My time constraints being what they are my review of this book, after a quick perusal, focused mainly on two chapters covering two Livestock Guardian Dog breeds that I have owned and bred now for several years and have extensive experience and expertise with – real life experience, not book-learned or ideas garnered off of Facebook groups crammed with pseudo and armchair  “farm dog experts”.

Before I dive into those chapters, I do note first, that Dohner lost even more credibility in my book trying to divide Livestock Guardian Dogs into two “sub groups”: “farm guardians” and “working livestock guardians” – thus inferring a dog is incapable of being or doing, both.  Huh?  This is just simple baloney and shows lack of understanding or an open mind.  How can I say that?  From experience, with my own dogs, and the many litters I have working in half of the USA (to date 25 states) many of which, prove her labeling very wrong.  They can do both, and do it well.  That she can’t fathom that is – well, you can come to your own conclusion.

I was deeply disappointed in the two chapters covering the two breeds I own, work and raise, Spanish Mastiffs and Pyrenean Mastiffs.  The Spanish and Pyrenean Mastiff chapters leave much to be desired.  And I’m being generous.

Dohner does not own these breeds and her experience with them to my knowledge, is zero.  Therefore her information, which was probably culled off of the Internet, is shallow, and shaky at best, and outlandishly wrong at the worst.   How bad is it?

At one point she goes as far as to claim in so many words that the Spanish Mastiff is “a mastiff in name only” – wrong, wrong, wrong!  This is more mythology being put out  about a grand giant breed by those who’ve never owned one.  The ongoing battle in Spain between so called “real working Spanish Mastiffs” vs. “show ring Spanish Mastiffs” is a topic I have blogged on in the past and too complex to go into here.  Suffice to say, this author, and she’s not alone – has bought into the farce that “large Spanish Mastiffs can’t effectively work and guard livestock”.  A mindset that is outright pitiful, ridiculous and so untrue it is laughable – but this is what happens when someone with no experience with this breed, dips their toes in a topic they basically know nothing about.  Giant (220+ pound) Spanish Mastiffs do and are working, Ms. Dohner, both in Europe and here in the United States.  I should know.  I produced some of them!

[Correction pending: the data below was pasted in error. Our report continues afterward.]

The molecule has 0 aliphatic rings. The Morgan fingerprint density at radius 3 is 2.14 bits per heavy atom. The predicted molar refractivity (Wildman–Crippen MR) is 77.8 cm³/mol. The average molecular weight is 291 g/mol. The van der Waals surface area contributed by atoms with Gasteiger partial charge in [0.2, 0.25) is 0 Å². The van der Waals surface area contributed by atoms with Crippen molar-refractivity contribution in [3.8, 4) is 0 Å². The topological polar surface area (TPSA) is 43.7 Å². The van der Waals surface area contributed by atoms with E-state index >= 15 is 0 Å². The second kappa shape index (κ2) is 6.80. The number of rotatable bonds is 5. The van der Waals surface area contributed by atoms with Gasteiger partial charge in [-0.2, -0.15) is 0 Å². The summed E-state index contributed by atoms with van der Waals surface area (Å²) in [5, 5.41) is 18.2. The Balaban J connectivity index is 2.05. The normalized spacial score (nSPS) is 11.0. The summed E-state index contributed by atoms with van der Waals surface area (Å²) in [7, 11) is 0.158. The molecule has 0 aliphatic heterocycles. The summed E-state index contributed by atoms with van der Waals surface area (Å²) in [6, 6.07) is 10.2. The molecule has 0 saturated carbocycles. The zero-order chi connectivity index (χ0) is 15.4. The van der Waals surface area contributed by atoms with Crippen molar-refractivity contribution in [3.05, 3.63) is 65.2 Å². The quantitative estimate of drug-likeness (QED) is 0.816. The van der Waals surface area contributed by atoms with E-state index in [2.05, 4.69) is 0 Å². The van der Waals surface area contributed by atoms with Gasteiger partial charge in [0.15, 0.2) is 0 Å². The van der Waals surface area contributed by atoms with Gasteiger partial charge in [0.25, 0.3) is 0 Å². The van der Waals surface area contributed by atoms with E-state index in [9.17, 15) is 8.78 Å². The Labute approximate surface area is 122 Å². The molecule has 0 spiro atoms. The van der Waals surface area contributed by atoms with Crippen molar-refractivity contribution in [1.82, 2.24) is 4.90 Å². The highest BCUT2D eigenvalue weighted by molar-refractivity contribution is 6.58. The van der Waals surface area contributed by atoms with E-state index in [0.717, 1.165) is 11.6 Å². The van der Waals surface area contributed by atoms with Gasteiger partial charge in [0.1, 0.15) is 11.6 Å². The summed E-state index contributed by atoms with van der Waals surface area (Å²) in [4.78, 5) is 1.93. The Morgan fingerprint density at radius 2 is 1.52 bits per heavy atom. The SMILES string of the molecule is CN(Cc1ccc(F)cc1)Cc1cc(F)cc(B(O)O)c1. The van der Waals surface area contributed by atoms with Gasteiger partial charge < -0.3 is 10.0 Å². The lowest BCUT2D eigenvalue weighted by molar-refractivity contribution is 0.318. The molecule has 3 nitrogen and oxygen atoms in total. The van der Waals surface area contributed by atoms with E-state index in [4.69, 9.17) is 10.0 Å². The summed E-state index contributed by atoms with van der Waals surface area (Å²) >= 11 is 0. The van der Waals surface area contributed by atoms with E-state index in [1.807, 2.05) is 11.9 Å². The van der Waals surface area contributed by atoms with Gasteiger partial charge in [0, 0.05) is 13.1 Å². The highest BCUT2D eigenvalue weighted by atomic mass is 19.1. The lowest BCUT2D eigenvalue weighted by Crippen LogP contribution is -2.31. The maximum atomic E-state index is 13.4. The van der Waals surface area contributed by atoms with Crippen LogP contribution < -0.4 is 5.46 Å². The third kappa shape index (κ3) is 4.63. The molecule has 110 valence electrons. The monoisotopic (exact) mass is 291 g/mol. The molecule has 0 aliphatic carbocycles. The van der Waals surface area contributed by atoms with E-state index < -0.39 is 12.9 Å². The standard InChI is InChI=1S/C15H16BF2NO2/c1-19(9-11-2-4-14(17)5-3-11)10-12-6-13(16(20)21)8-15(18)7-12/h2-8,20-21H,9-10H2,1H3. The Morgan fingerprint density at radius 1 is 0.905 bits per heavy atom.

She further hurls a slap at the Spanish Mastiff by condemning it’s being crossed with other LGD breeds – as if this was something that was only happening with the Spanish Mastiff.  Oh, spare us.  There are 100’s of crosses of LGD breeds out there in America – Great Pyrenees x Anatolians, Kangals x Akbash,  Komodor x Polish Tatra, you name it, it’s out there – for better or for worse.  That she’d specifically pick on the Spanish Mastiff reeks of an intentional smear job, and I don’t mind calling her on it.  It’s also laughable that she lacks the “cajones” to name the bogus Boz Shepherd breed in a small window box paragraph where she condemns made up LGD breed crosses flooding the American market.  Too bad she couldn’t say the words.  European breeders do plenty of crossing too – some under the table and some admitted to, and frankly tried as an experiment.   This is not solely an Americanism, though she tries to make out like it is.

From claiming there are "only" "250-300 Spanish Mastiffs in North America" (I hate to inform you but we passed those numbers a long time ago), to claiming Pyrenean Mastiffs don't bark as much as some other LGD breeds (she obviously does not own one; they can be very – some extremely - vocal) and are (in so many words) “slower to respond to threats” (don’t tell mine that as they flatten you on their way to the fence line to engage a predator), and much more misinformation about these two Spanish breeds - far more bad info than I care to upchuck in this review - I would only recommend this book to the very greenest, neophyte "farm dog" fan, or beginning hobby farmer who knows absolutely nothing about any of these dogs to the degree that they must be spoon fed and coddled and hand held down the path.  The photos are nice.  I can see it gracing coffee tables for casual thumbing through and enjoying the photos.  For general casual information for a rank beginner, it’s fine….well, barely.